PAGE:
At the end of November Elaine approached Dr. Jacqueline Bird, her contact from the World Pediatric Project (WPP) in St. Lucia and incidentally Ishy's primary physician, about funding for travel. She in turn suggested she contact Pawasol pour ti Mamai (Children's Umbrella Group*). At almost the same time a member of an informal Monday night get-together group introduced Elaine to Jane DuBoulay, the president of Pawasol. After a flurry of emails, on December 3 Elaine received notice that Pawasol would in fact fund the travel expenses for Annelta and Ishmael.
There are several things that are mind-blowingly amazing about this: Pawasol as an organization that usually funds direct assistance only - be it medical care or assistance after a disaster like a hurricane. Only rarely do they fund support for care like travel. This was one of those rare occasions. Not only did they provide money for travel to the U.S., they also paid for Annelta's travel to Barbados to re-apply for visas. And when the cost of airfare went up, they actually gave more.
And maybe the most amazing thing: All of this came together in 12 days! Elaine was first introduced to Dr. Kirschner by email by Dr. Helen Sharp on Friday, November 22nd. Elaine's sister Amy talked to her son-in-law's sister Kendra on Thanksgiving Day, November 28. Kendra in turn talked to Cindi Gremling, who instantly said "yes" that same day. On Tuesday, December 3, Elaine got the good news from Pawasol. Twelve days.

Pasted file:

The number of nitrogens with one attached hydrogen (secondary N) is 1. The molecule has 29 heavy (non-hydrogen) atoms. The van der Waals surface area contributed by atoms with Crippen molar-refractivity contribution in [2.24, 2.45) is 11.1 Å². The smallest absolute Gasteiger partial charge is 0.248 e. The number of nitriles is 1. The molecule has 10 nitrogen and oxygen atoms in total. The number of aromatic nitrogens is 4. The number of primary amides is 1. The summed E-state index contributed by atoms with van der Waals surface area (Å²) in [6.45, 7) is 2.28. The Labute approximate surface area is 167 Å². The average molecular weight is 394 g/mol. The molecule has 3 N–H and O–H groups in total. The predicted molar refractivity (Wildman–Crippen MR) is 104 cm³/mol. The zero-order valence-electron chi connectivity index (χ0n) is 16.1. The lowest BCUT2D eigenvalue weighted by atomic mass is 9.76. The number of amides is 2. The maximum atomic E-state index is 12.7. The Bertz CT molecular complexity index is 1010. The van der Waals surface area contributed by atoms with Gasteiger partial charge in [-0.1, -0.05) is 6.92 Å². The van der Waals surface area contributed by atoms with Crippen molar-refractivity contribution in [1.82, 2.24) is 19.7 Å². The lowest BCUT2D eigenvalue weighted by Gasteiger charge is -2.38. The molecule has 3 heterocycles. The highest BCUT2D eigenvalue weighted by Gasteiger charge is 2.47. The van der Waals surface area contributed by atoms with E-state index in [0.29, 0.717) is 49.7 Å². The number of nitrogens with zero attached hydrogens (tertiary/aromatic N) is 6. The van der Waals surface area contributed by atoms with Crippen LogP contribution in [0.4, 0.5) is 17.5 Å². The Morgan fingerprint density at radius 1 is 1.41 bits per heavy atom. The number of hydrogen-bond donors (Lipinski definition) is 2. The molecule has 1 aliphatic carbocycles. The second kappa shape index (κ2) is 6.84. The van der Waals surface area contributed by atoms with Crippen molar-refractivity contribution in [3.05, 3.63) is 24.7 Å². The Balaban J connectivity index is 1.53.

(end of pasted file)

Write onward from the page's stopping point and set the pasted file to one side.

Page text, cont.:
There were still many incidental expenses that needed to be covered. Unless Ishy's surgery were scheduled for summer, both of them were going to need warm clothes and there needed to be some money for incidentals such as cell phone calls while Annelta and Ishmael were in the U.S. So the Western Michigan University chapter of the National Student Speech-Language Hearing Association (NSSLHA) did a Scoops for Smiles fundraiser at a local, e.g., Kalamazoo, Michigan, ice cream shop. They raised $350 selling ice cream sundaes. Annelta, Elaine and a friend (physiotherapist who worked with Elaine at the CDGC) we call "Other Elaine" went to flea market and sold breakfast wraps and baked goods. The woman who runs the flea market donated her income for the day. Members of Annelta's church raised money. The families at Ishy's pre-school, one of the poorest in St. Lucia, raised money. The Child Development and Guidance Center (CDGC) acted as a fiduciary and held the donated funds until needed. Friends of ours, guests at Ola Lola's who heard Ishy's story when Elaine was home in December gave money to help. Helen Sharp, when she learned Annelta and Ishy were going to have an 18-hour layover in Miami airport, paid for a hotel room for them so they wouldn't have to just hang out in the airport. When something was needed, somehow it was there.
The two remaining cliff-hangers were the hospital's final approval and the visa. The hospital committee approved Ishy's case on January 31 and soon after scheduled the date: Ishy's surgery would be on April 30.